New technology for solar cells, based on materials such as organic polymers and quantum dots, offers several advantages over traditional silicon cells. These technologies are low cost, lightweight, and partially transparent for installation on new surfaces such as windows, but they currently cannot be scaled for large power production due to the many defects that are introduced during the manufacturing process.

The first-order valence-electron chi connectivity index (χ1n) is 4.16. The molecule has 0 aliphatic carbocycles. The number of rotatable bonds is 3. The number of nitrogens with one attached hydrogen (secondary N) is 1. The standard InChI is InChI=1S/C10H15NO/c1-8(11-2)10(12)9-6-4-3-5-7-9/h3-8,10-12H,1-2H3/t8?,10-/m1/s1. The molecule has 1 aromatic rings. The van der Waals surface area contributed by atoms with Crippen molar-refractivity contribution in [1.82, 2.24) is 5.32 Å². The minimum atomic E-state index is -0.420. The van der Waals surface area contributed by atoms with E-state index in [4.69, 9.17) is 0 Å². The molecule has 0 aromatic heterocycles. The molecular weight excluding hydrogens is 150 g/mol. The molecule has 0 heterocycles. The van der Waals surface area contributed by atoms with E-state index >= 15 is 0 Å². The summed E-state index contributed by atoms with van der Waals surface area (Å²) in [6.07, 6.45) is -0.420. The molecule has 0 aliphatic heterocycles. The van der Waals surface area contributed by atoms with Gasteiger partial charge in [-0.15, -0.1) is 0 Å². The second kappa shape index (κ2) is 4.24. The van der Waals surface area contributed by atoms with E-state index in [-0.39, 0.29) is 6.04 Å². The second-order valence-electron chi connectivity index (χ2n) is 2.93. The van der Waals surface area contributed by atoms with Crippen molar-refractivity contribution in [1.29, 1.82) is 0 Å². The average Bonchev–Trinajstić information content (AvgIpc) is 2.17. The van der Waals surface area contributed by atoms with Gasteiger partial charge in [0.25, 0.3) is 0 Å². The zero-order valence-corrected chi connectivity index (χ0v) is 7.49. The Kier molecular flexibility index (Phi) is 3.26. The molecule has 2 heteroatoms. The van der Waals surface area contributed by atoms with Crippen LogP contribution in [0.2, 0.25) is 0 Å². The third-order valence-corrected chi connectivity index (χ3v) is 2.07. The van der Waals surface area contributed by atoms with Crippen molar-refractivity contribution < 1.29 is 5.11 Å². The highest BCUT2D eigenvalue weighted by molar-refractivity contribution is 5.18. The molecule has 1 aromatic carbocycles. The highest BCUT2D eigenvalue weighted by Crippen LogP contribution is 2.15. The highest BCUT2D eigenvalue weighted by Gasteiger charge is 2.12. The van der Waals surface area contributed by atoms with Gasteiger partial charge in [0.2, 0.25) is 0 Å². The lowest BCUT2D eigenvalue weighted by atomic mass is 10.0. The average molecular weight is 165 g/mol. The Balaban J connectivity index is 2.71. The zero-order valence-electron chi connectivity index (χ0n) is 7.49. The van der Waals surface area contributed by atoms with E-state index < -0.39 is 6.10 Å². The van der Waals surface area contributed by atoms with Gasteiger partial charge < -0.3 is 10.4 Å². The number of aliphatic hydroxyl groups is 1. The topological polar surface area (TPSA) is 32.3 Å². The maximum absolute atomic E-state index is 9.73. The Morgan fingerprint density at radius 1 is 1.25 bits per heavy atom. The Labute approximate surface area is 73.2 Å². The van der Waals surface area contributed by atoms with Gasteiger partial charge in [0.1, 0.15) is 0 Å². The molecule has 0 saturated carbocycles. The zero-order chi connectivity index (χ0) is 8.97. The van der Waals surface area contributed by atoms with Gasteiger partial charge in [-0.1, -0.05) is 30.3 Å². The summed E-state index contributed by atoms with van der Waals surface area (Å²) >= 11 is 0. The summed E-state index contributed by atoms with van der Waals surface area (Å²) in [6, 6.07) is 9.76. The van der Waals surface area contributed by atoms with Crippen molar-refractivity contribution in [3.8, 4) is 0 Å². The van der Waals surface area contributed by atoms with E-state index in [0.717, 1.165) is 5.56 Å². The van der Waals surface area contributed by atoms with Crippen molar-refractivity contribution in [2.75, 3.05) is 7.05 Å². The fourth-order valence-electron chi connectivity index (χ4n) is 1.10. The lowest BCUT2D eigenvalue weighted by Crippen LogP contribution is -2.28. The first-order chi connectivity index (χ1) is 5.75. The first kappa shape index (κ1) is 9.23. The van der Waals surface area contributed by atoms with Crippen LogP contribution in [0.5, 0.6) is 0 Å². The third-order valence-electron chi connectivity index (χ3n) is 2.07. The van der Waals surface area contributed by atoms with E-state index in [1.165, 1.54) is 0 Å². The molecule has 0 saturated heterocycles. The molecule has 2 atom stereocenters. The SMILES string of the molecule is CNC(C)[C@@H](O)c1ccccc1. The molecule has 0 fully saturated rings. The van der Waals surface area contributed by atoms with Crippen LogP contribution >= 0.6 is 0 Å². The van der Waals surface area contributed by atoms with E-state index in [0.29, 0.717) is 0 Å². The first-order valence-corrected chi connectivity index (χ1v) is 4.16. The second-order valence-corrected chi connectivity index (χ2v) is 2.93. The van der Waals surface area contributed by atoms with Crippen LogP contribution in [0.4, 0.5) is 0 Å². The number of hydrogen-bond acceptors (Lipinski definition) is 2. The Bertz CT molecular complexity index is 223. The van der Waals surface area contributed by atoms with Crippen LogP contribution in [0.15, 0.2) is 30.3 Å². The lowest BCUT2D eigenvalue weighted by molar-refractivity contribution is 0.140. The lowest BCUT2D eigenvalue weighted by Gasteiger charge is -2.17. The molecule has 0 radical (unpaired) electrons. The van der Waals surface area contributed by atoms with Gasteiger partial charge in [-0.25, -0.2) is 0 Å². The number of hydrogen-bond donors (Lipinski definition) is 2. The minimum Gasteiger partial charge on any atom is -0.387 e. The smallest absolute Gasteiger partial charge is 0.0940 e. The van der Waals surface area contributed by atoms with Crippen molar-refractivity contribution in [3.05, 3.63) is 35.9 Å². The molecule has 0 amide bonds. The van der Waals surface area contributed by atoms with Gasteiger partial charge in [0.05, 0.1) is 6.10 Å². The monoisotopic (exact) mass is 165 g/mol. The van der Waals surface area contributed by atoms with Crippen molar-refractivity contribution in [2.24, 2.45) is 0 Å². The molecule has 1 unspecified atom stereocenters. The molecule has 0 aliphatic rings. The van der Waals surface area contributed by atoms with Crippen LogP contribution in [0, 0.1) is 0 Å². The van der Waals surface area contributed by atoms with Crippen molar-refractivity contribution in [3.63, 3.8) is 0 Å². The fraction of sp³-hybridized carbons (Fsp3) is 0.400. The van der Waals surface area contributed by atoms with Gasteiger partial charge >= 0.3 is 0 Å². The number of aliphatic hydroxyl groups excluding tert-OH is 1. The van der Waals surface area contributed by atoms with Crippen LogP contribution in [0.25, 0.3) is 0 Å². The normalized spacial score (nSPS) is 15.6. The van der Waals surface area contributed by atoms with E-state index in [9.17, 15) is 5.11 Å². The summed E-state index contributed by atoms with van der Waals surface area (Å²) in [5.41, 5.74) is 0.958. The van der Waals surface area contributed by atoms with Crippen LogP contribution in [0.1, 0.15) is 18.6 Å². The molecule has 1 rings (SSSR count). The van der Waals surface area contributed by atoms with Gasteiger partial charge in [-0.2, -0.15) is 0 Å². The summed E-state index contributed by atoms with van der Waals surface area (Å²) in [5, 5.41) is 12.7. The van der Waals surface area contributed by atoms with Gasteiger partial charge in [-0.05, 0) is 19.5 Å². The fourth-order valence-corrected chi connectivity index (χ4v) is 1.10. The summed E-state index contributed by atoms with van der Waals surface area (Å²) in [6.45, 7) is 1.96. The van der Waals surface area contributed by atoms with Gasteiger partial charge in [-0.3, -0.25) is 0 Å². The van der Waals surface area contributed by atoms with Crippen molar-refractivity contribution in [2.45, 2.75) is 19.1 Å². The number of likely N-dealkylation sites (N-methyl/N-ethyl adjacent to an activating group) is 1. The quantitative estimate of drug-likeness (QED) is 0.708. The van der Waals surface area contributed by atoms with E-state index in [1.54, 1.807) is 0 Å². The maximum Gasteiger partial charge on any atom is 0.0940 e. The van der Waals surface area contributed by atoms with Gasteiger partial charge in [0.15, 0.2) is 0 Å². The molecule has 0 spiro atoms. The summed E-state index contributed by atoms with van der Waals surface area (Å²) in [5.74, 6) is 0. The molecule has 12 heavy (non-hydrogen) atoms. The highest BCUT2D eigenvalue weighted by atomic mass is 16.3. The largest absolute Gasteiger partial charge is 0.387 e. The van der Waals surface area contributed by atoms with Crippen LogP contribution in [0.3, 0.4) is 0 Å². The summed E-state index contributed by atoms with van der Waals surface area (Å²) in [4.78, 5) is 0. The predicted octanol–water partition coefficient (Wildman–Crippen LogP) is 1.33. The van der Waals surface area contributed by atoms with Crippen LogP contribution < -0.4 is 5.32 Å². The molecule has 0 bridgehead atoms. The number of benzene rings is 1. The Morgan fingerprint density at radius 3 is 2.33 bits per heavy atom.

Susanna Thon, an assistant professor in the Department of Electrical and Computer Engineering, invented a new measurement tool to address this problem. The tool, Multi-Modal Spatial Spectroscopy, can simultaneously produce spatial maps of all of the relevant parameters for solar cell performance. Thon’s lab used this tool to find and classify defects in solar cells, allowing researchers to target and eventually fix specific types of defects.
The researchers also demonstrated how artificial intelligence methods could someday be used to automate this process, paving the way for defect-free solar cells.